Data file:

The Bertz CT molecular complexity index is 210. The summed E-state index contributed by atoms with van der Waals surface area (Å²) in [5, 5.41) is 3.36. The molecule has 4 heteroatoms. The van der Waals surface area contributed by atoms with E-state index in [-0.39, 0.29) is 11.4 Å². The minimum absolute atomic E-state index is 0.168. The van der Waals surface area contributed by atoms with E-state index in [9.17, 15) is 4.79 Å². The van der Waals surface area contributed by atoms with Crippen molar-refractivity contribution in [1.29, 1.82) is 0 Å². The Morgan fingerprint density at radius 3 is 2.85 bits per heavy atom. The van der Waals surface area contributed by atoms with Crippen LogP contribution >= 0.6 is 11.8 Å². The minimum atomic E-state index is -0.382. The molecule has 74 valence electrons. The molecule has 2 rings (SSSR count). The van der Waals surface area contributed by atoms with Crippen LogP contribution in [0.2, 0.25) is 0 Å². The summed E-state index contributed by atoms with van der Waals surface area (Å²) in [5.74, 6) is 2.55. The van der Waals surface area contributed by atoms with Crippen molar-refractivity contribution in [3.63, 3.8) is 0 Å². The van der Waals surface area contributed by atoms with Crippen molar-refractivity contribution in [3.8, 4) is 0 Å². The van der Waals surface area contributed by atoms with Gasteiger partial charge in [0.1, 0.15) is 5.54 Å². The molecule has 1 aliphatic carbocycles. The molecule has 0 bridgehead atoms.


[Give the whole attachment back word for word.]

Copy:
The Bertz CT molecular complexity index is 210. The summed E-state index contributed by atoms with van der Waals surface area (Å²) in [5, 5.41) is 3.36. The molecule has 4 heteroatoms. The van der Waals surface area contributed by atoms with E-state index in [-0.39, 0.29) is 11.4 Å². The minimum absolute atomic E-state index is 0.168. The van der Waals surface area contributed by atoms with E-state index in [9.17, 15) is 4.79 Å². The van der Waals surface area contributed by atoms with Crippen molar-refractivity contribution in [1.29, 1.82) is 0 Å². The Morgan fingerprint density at radius 3 is 2.85 bits per heavy atom. The van der Waals surface area contributed by atoms with Crippen LogP contribution >= 0.6 is 11.8 Å². The minimum atomic E-state index is -0.382. The molecule has 74 valence electrons. The molecule has 2 rings (SSSR count). The van der Waals surface area contributed by atoms with Crippen LogP contribution in [0.2, 0.25) is 0 Å². The summed E-state index contributed by atoms with van der Waals surface area (Å²) in [5.74, 6) is 2.55. The van der Waals surface area contributed by atoms with Crippen molar-refractivity contribution in [3.63, 3.8) is 0 Å². The van der Waals surface area contributed by atoms with Crippen molar-refractivity contribution in [3.8, 4) is 0 Å². The van der Waals surface area contributed by atoms with Gasteiger partial charge in [0.1, 0.15) is 5.54 Å². The molecule has 1 aliphatic carbocycles. The molecule has 0 bridgehead atoms.